Bangladeshi importers are well connected with different supply sources to which they issue LCs as and when required. These LCs are transferred or based on supply sources these reach the ultimate suppliers. This is similar to merchant trade model.  As noted earlier, banks in Bangladesh are in a mismatch of inflows and outflows for which they are reluctant to open import LCs. In such a situation, intermediaries operating in trade hubs are reported to propose importers that they will open LCs favouring ultimate suppliers for shipping goods. But importers seem not to be familiar with the operational modalities for such imports and payments thereof.

Import transactions of the country are governed by the Import Policy Order (IPO). IPO allows imports by LCs and without LCs under sales-purchase contracts. Import without LCs is permissible for (a) industrial raw materials, capital machinery, fire door by industrial importers for their own use regardless of value; and (b) commercial imports up to a certain value limit in a year.

Foreign exchange regulations of the country permit import by industrial importers for their own use, of industrial raw materials on credit terms up to 180 days, and capital machinery up to 360 days. As such, industrial raw materials and other items can be imported without LCs on credit terms. But commercial imports up to a certain limit are permissible for imports without LCs on sight basis. These imports under credit terms are not generally permissible.

Imports without LCs are executed through documentary collection which is of two types -- (a) document against payment (DP), and (b) document against acceptance (DA).  Importers reach agreements with suppliers/traders/trade intermediaries, based on which they submit sales-purchase contracts or proforma invoices to banks which conduct due diligence and comply reporting routine as per regulatory framework. On completion of shipment, banks receive documents from their counterparts abroad.

They release documents on receipt of payments from importers against imports under DP. In case of imports under DA, banks release documents on receipts of acceptance with payment date from importers. Banks inform the acceptance and payment date to their counterparts abroad without making them exposed for payment obligations. It does not matter if trade intermediaries arrange shipments from different suppliers against LCs issued from their countries.

LCs by third country does not have any relevance for local regulations of destination countries of imports. It depends on the regulatory framework applicable in the countries of suppliers/traders/ trade intermediaries from which LCs are to be issued. In this context, ultimate suppliers will ship goods to destinations with importers' banks as notify party/consignees. Suppliers abroad submit documents through their banks to LC issuing banks at third country. LC issuing banks will send the documents replaced by intermediaries to destination banks, which will release documents on receipt of payment from importers in case of DP imports.  Destination banks will release documents on receipt of acceptance of import bills from importers with maturity date for payments in case of imports under DA as noted earlier. In both cases, banks work as facilitators and do not bear payment liabilities. They just make payments on receipts of payments from importers.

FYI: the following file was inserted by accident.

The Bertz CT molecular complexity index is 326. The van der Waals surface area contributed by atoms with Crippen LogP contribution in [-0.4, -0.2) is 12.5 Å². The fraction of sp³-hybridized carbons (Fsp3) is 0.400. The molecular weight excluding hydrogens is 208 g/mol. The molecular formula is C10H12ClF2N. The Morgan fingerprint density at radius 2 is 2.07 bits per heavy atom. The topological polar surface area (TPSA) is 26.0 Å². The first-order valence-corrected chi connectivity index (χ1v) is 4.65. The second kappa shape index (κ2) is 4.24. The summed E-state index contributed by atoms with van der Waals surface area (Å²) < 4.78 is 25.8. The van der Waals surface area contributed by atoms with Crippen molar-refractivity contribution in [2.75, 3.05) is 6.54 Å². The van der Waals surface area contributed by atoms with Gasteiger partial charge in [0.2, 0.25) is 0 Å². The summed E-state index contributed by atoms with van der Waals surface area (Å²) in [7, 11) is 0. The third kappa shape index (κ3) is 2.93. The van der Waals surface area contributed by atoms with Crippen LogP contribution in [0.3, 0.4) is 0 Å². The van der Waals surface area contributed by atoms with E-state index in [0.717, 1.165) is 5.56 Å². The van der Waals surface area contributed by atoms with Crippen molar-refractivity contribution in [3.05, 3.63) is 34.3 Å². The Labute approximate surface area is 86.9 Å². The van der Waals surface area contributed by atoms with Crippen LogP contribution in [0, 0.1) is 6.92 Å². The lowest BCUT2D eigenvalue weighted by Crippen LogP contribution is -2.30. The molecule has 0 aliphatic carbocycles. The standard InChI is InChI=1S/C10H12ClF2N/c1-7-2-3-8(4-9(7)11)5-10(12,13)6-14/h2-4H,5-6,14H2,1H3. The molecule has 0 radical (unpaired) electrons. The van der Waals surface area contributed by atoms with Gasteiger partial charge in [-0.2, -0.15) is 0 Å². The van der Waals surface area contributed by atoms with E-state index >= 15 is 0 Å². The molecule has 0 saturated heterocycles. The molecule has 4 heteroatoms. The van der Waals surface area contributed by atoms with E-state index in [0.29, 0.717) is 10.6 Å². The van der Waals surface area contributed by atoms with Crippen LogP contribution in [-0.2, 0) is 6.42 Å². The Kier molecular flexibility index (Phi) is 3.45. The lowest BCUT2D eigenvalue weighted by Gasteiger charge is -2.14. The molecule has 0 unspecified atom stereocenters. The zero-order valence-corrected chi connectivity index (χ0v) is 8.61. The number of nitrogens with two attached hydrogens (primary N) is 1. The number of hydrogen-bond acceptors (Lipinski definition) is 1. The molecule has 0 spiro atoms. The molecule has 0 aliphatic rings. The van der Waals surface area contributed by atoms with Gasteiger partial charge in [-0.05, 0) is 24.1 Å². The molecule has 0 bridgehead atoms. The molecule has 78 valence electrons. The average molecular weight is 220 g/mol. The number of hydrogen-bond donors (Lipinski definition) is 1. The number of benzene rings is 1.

Since industrial imports can be executed without LCs and on credit terms, importers can easily import permissible items from traders/trade intermediaries abroad which can issue LCs favouring ultimate suppliers. This is basically known as third country LCs. Importers' banks will do nothing for such LCs. Banks will conduct due diligence and regulatory compliance based on sales-purchase contracts/proforma invoices submitted by importers to facilitate transactions.

 Same procedures need to be observed for commercial imports without LCs within the value permissible under the IPO in force. However, import of commercial items under credit terms seems to be executable with prior approval from central bank under foreign exchange transactions. Permission is also required from the ministry concerned for import beyond the prescribed value for commercial imports without LCs.

LCs opened from third country by traders/trade intermediaries are not a regulatory issue for importers, which should be clarified for eradicating confusion with reference to IPO and foreign exchange regulations in force. It may support uninterrupted and much needed import transactions of the country.